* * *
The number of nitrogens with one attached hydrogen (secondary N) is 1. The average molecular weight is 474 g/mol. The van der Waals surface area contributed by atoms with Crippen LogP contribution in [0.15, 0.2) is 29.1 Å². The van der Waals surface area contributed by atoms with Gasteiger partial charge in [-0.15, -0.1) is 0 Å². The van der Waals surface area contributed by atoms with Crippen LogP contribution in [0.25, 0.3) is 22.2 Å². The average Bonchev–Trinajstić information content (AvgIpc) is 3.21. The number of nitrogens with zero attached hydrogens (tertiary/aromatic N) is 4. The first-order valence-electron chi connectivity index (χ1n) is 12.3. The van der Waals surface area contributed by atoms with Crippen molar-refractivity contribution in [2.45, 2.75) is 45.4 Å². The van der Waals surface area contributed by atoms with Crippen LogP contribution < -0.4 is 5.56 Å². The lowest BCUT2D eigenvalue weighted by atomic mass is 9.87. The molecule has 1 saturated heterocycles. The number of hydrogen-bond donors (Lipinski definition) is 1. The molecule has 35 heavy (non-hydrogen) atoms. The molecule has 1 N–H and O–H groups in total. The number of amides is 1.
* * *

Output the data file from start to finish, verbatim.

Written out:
The number of nitrogens with one attached hydrogen (secondary N) is 1. The average molecular weight is 474 g/mol. The van der Waals surface area contributed by atoms with Crippen LogP contribution in [0.15, 0.2) is 29.1 Å². The van der Waals surface area contributed by atoms with Gasteiger partial charge in [-0.15, -0.1) is 0 Å². The van der Waals surface area contributed by atoms with Crippen LogP contribution in [0.25, 0.3) is 22.2 Å². The average Bonchev–Trinajstić information content (AvgIpc) is 3.21. The number of nitrogens with zero attached hydrogens (tertiary/aromatic N) is 4. The first-order valence-electron chi connectivity index (χ1n) is 12.3. The van der Waals surface area contributed by atoms with Crippen molar-refractivity contribution in [2.45, 2.75) is 45.4 Å². The van der Waals surface area contributed by atoms with Crippen LogP contribution < -0.4 is 5.56 Å². The lowest BCUT2D eigenvalue weighted by atomic mass is 9.87. The molecule has 1 saturated heterocycles. The number of hydrogen-bond donors (Lipinski definition) is 1. The molecule has 35 heavy (non-hydrogen) atoms. The molecule has 1 N–H and O–H groups in total. The number of amides is 1.